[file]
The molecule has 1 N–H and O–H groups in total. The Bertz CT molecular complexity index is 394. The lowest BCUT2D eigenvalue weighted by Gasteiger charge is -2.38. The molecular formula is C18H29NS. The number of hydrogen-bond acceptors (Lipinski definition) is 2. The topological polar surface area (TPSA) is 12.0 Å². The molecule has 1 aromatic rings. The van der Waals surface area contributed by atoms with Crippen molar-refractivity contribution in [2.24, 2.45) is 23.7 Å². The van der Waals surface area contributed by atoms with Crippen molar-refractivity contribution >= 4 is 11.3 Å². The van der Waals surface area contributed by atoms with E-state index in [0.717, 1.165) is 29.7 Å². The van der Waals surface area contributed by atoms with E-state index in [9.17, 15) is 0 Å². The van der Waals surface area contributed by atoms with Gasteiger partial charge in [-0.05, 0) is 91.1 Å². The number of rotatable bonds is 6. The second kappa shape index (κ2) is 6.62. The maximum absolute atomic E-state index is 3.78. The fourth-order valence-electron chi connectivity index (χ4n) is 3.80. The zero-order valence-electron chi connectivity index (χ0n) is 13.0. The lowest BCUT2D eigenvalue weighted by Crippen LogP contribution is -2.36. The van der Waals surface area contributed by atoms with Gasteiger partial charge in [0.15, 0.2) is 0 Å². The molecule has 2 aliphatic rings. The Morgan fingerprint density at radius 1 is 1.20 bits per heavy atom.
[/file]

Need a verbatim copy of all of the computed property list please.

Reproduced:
The molecule has 1 N–H and O–H groups in total. The Bertz CT molecular complexity index is 394. The lowest BCUT2D eigenvalue weighted by Gasteiger charge is -2.38. The molecular formula is C18H29NS. The number of hydrogen-bond acceptors (Lipinski definition) is 2. The topological polar surface area (TPSA) is 12.0 Å². The molecule has 1 aromatic rings. The van der Waals surface area contributed by atoms with Crippen molar-refractivity contribution in [2.24, 2.45) is 23.7 Å². The van der Waals surface area contributed by atoms with Crippen molar-refractivity contribution >= 4 is 11.3 Å². The van der Waals surface area contributed by atoms with E-state index in [0.717, 1.165) is 29.7 Å². The van der Waals surface area contributed by atoms with E-state index in [9.17, 15) is 0 Å². The van der Waals surface area contributed by atoms with Gasteiger partial charge in [-0.05, 0) is 91.1 Å². The number of rotatable bonds is 6. The second kappa shape index (κ2) is 6.62. The maximum absolute atomic E-state index is 3.78. The fourth-order valence-electron chi connectivity index (χ4n) is 3.80. The zero-order valence-electron chi connectivity index (χ0n) is 13.0. The lowest BCUT2D eigenvalue weighted by Crippen LogP contribution is -2.36. The van der Waals surface area contributed by atoms with Gasteiger partial charge in [0.15, 0.2) is 0 Å². The molecule has 2 aliphatic rings. The Morgan fingerprint density at radius 1 is 1.20 bits per heavy atom.